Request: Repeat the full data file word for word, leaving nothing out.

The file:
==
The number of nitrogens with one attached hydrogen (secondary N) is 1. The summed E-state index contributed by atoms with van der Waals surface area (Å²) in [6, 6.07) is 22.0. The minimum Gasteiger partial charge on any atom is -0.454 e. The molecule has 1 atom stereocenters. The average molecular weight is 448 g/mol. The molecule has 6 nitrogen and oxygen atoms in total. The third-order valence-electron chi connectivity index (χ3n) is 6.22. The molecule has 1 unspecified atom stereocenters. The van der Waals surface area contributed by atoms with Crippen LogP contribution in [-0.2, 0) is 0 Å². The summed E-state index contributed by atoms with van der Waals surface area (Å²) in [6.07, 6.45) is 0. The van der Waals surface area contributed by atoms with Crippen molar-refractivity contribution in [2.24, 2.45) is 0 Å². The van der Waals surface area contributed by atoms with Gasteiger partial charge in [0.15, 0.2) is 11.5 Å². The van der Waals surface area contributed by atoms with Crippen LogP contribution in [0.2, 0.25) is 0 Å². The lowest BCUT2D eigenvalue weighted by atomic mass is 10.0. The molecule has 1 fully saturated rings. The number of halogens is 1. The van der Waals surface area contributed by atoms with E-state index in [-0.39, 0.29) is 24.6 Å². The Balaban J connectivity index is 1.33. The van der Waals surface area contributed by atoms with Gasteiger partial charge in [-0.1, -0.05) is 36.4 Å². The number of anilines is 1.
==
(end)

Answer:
The number of nitrogens with one attached hydrogen (secondary N) is 1. The summed E-state index contributed by atoms with van der Waals surface area (Å²) in [6, 6.07) is 22.0. The minimum Gasteiger partial charge on any atom is -0.454 e. The molecule has 1 atom stereocenters. The average molecular weight is 448 g/mol. The molecule has 6 nitrogen and oxygen atoms in total. The third-order valence-electron chi connectivity index (χ3n) is 6.22. The molecule has 1 unspecified atom stereocenters. The van der Waals surface area contributed by atoms with Crippen LogP contribution in [-0.2, 0) is 0 Å². The summed E-state index contributed by atoms with van der Waals surface area (Å²) in [6.07, 6.45) is 0. The van der Waals surface area contributed by atoms with Crippen molar-refractivity contribution in [2.24, 2.45) is 0 Å². The van der Waals surface area contributed by atoms with Gasteiger partial charge in [0.15, 0.2) is 11.5 Å². The van der Waals surface area contributed by atoms with Crippen LogP contribution in [0.2, 0.25) is 0 Å². The lowest BCUT2D eigenvalue weighted by atomic mass is 10.0. The molecule has 1 fully saturated rings. The number of halogens is 1. The van der Waals surface area contributed by atoms with E-state index in [-0.39, 0.29) is 24.6 Å². The Balaban J connectivity index is 1.33. The van der Waals surface area contributed by atoms with Gasteiger partial charge in [-0.1, -0.05) is 36.4 Å². The number of anilines is 1.